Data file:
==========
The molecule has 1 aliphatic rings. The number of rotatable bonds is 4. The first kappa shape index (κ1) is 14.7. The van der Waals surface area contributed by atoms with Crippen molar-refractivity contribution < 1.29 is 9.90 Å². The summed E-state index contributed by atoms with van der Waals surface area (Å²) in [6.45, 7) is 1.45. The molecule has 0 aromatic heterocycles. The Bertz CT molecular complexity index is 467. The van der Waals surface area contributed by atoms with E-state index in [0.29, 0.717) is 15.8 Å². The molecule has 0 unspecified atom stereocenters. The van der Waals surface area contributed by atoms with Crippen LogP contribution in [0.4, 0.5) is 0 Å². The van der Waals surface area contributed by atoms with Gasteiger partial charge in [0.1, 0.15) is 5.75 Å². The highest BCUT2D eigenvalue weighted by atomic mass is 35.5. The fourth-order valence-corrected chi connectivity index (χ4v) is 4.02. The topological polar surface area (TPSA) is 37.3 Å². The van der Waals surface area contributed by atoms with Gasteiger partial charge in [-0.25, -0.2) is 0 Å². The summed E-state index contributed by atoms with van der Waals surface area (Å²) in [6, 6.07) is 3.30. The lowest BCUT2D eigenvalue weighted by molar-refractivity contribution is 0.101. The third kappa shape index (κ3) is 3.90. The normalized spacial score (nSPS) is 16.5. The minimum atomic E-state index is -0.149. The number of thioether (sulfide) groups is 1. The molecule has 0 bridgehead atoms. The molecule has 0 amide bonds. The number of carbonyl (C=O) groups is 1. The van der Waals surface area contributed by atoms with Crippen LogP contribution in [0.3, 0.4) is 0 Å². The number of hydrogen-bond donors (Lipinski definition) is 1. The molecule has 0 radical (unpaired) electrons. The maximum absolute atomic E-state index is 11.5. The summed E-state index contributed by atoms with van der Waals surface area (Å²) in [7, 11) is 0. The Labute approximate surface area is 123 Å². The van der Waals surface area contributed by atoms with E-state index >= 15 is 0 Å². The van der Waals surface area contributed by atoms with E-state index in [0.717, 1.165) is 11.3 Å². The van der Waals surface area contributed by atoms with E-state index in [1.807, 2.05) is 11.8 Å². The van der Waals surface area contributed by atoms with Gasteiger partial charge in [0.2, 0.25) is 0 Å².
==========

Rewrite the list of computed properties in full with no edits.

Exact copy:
The molecule has 1 aliphatic rings. The number of rotatable bonds is 4. The first kappa shape index (κ1) is 14.7. The van der Waals surface area contributed by atoms with Crippen molar-refractivity contribution < 1.29 is 9.90 Å². The summed E-state index contributed by atoms with van der Waals surface area (Å²) in [6.45, 7) is 1.45. The molecule has 0 aromatic heterocycles. The Bertz CT molecular complexity index is 467. The van der Waals surface area contributed by atoms with E-state index in [0.29, 0.717) is 15.8 Å². The molecule has 0 unspecified atom stereocenters. The van der Waals surface area contributed by atoms with Crippen LogP contribution in [0.4, 0.5) is 0 Å². The van der Waals surface area contributed by atoms with Gasteiger partial charge in [0.1, 0.15) is 5.75 Å². The highest BCUT2D eigenvalue weighted by atomic mass is 35.5. The fourth-order valence-corrected chi connectivity index (χ4v) is 4.02. The topological polar surface area (TPSA) is 37.3 Å². The van der Waals surface area contributed by atoms with Gasteiger partial charge in [-0.25, -0.2) is 0 Å². The summed E-state index contributed by atoms with van der Waals surface area (Å²) in [6, 6.07) is 3.30. The lowest BCUT2D eigenvalue weighted by molar-refractivity contribution is 0.101. The third kappa shape index (κ3) is 3.90. The normalized spacial score (nSPS) is 16.5. The minimum atomic E-state index is -0.149. The number of thioether (sulfide) groups is 1. The molecule has 0 bridgehead atoms. The molecule has 0 amide bonds. The number of carbonyl (C=O) groups is 1. The van der Waals surface area contributed by atoms with Crippen LogP contribution in [0.3, 0.4) is 0 Å². The number of hydrogen-bond donors (Lipinski definition) is 1. The molecule has 0 radical (unpaired) electrons. The maximum absolute atomic E-state index is 11.5. The summed E-state index contributed by atoms with van der Waals surface area (Å²) in [7, 11) is 0. The Labute approximate surface area is 123 Å². The van der Waals surface area contributed by atoms with E-state index >= 15 is 0 Å². The van der Waals surface area contributed by atoms with E-state index in [0.717, 1.165) is 11.3 Å². The van der Waals surface area contributed by atoms with E-state index in [1.807, 2.05) is 11.8 Å². The van der Waals surface area contributed by atoms with Gasteiger partial charge in [0.2, 0.25) is 0 Å².